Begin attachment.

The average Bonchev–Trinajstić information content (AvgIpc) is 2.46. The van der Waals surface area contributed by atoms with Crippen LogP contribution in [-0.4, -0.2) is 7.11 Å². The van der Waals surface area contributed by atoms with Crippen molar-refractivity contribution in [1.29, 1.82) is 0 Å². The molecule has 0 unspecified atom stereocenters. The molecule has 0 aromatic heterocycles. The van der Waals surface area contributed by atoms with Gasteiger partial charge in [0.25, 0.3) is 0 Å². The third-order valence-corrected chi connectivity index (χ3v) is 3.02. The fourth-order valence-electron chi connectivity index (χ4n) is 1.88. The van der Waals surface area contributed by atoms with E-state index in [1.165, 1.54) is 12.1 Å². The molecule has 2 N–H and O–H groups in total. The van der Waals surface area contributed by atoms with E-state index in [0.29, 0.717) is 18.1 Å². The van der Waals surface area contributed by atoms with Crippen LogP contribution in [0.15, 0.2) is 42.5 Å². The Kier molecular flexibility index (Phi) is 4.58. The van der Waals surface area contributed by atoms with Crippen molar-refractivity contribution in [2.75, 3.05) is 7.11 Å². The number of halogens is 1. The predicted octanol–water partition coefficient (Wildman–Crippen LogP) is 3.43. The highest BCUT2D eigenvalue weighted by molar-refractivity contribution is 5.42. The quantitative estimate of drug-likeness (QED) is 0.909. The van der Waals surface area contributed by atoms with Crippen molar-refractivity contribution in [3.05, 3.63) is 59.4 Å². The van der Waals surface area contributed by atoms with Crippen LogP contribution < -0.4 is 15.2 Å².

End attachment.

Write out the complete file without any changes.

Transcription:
The average Bonchev–Trinajstić information content (AvgIpc) is 2.46. The van der Waals surface area contributed by atoms with Crippen LogP contribution in [-0.4, -0.2) is 7.11 Å². The van der Waals surface area contributed by atoms with Crippen molar-refractivity contribution in [1.29, 1.82) is 0 Å². The molecule has 0 unspecified atom stereocenters. The molecule has 0 aromatic heterocycles. The van der Waals surface area contributed by atoms with Gasteiger partial charge in [0.25, 0.3) is 0 Å². The third-order valence-corrected chi connectivity index (χ3v) is 3.02. The fourth-order valence-electron chi connectivity index (χ4n) is 1.88. The van der Waals surface area contributed by atoms with E-state index in [1.165, 1.54) is 12.1 Å². The molecule has 2 N–H and O–H groups in total. The van der Waals surface area contributed by atoms with E-state index in [0.29, 0.717) is 18.1 Å². The van der Waals surface area contributed by atoms with Crippen LogP contribution in [0.15, 0.2) is 42.5 Å². The Kier molecular flexibility index (Phi) is 4.58. The van der Waals surface area contributed by atoms with Crippen molar-refractivity contribution in [2.75, 3.05) is 7.11 Å². The number of halogens is 1. The predicted octanol–water partition coefficient (Wildman–Crippen LogP) is 3.43. The highest BCUT2D eigenvalue weighted by molar-refractivity contribution is 5.42. The quantitative estimate of drug-likeness (QED) is 0.909. The van der Waals surface area contributed by atoms with Crippen molar-refractivity contribution in [3.05, 3.63) is 59.4 Å². The van der Waals surface area contributed by atoms with Crippen LogP contribution < -0.4 is 15.2 Å².